Some Thoughts At Fifty — Writing from poetry with a small p.

Stephen McGuinness reflects on turning fifty.

Tiny waves, in circles, Ripple the surface, Fading to shimmers, Melting gently into Each other. I am fifty years old. One half century. Fifty years before My birth World War one raged still. We are but specks, floating On an ocean of time. For fleeting instants We brush our fingers Through still water. I am […]

via Some Thoughts At Fifty — Writing from poetry with a small p.

12 thoughts on “Some Thoughts At Fifty — Writing from poetry with a small p.

      1. I would ask, is it that some agent or publisher hasn’t taken your book on that has you downcast? If your answer is yes, I would ask why? I have seen that people have appreciated and read your book chapters online. Are you happy with it? Why are you revising it? Is it to make it genuinely better, or is it to make it appeal to someone that has rejected it?
        Have a look at the reviews for the winner of the Mann Booker Prize this year. It is called “The Milkman”. It was a struggle for it to be published, rejected for being different, difficult to read. It has divided opinion.
        Your honesty is more important here than an agent or publisher’s opinion, which, let’s face it, comes down to sales not art.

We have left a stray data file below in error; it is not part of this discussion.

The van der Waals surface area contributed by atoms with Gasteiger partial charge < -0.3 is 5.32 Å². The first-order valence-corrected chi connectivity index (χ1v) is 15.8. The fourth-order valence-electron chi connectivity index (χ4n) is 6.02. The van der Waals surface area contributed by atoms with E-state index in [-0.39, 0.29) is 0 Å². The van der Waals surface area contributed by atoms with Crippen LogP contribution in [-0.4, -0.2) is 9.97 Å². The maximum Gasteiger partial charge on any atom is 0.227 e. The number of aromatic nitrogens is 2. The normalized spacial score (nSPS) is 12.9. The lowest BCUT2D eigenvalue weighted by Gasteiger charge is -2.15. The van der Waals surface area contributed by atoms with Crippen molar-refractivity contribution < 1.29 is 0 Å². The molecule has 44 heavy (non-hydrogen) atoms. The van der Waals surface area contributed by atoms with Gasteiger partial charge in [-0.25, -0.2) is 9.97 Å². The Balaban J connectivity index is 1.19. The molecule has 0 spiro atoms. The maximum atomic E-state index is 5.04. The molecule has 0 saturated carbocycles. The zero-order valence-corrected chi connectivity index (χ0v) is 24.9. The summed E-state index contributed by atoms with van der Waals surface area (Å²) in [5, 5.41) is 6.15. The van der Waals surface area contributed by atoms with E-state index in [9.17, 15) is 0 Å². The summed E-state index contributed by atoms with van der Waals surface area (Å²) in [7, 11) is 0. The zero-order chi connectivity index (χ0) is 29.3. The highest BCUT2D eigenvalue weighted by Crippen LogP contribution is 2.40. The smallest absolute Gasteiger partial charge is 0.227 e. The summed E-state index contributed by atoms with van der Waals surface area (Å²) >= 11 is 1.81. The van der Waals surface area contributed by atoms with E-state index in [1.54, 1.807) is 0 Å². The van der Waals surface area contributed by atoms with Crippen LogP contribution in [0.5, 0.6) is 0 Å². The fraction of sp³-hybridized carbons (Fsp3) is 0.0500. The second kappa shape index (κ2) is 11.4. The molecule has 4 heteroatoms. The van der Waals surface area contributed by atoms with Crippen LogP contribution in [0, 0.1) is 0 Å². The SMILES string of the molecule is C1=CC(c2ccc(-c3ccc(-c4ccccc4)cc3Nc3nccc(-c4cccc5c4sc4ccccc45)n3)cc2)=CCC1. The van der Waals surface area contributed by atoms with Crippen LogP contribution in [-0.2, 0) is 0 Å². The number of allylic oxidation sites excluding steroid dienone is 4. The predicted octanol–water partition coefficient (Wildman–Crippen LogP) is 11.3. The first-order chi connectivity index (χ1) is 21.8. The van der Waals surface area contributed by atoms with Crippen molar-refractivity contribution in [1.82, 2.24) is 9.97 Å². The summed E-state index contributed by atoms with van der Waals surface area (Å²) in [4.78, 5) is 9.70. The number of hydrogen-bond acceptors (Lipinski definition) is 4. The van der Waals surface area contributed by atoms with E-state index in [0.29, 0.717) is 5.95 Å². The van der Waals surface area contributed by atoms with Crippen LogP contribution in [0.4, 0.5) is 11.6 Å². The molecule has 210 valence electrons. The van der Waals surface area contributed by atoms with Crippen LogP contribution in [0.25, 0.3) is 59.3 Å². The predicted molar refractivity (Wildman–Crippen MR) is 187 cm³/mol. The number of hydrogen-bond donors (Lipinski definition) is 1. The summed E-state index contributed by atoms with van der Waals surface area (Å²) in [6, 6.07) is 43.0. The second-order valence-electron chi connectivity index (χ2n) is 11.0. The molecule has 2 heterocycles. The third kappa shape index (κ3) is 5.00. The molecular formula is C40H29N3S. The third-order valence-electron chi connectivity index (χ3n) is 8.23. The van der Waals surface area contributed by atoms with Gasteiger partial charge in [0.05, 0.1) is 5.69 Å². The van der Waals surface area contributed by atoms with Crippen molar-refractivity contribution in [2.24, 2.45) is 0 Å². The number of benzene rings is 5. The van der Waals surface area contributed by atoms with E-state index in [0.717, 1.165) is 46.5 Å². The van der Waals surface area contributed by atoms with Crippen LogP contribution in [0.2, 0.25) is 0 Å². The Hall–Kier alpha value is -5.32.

Liked by 1 person

      2. Yes – it’s all the rejections that have me down. With the exception of the opening, I am very happy with the story. The last agent to actually provide an explanation (most say nothing or don’t respond at all) for rejecting the novel said the opening didn’t “grab her.” So I’ve been looking at ways to make the opening more appealing.
        I think most folks genuinely like the story; among them may be folks who see things they don’t like but remain silent to avoid hurting my feelings. That’s why writers don’t go to family and friends for critique; they’re more likely to rave about the book to make the writer feel good.
        I’ve had very good constructive criticism for several sources and applied most of their suggestions. I think the rejections come down to three reasons:
        1. My first chapter isn’t making the agent excited to read more;
        2. I haven’t accurately explained in my pitch what the story is about;
        3. Agents don’t feel the subject matter will appeal to millennials.
        The most feedback I’ve received from agents is that the story isn’t a good fit for them, meaning either the genre is wrong (unlikely) or they just don’t like the type of story.

        Liked by 1 person

      3. The other thing is that I don’t quite know how to get across in three lines why people should read my story. I’ve written a hundred pitches and tried them in many pitchfests to no avail. That means my three lines are hohum, or, again, the agent doesn’t feel the story is right for them. None have come right out and said you’re wasting my time with this garbage

        Liked by 1 person

      4. I didn’t mean to post that last comment yet!
        I don’t believe any agent who has read my first ten pages or first chapter thinks the story is garbage; one of them would have said so. I just think the opening doesn’t grab them. Once I get past that hurdle I think I’ll be okay.

        Liked by 1 person

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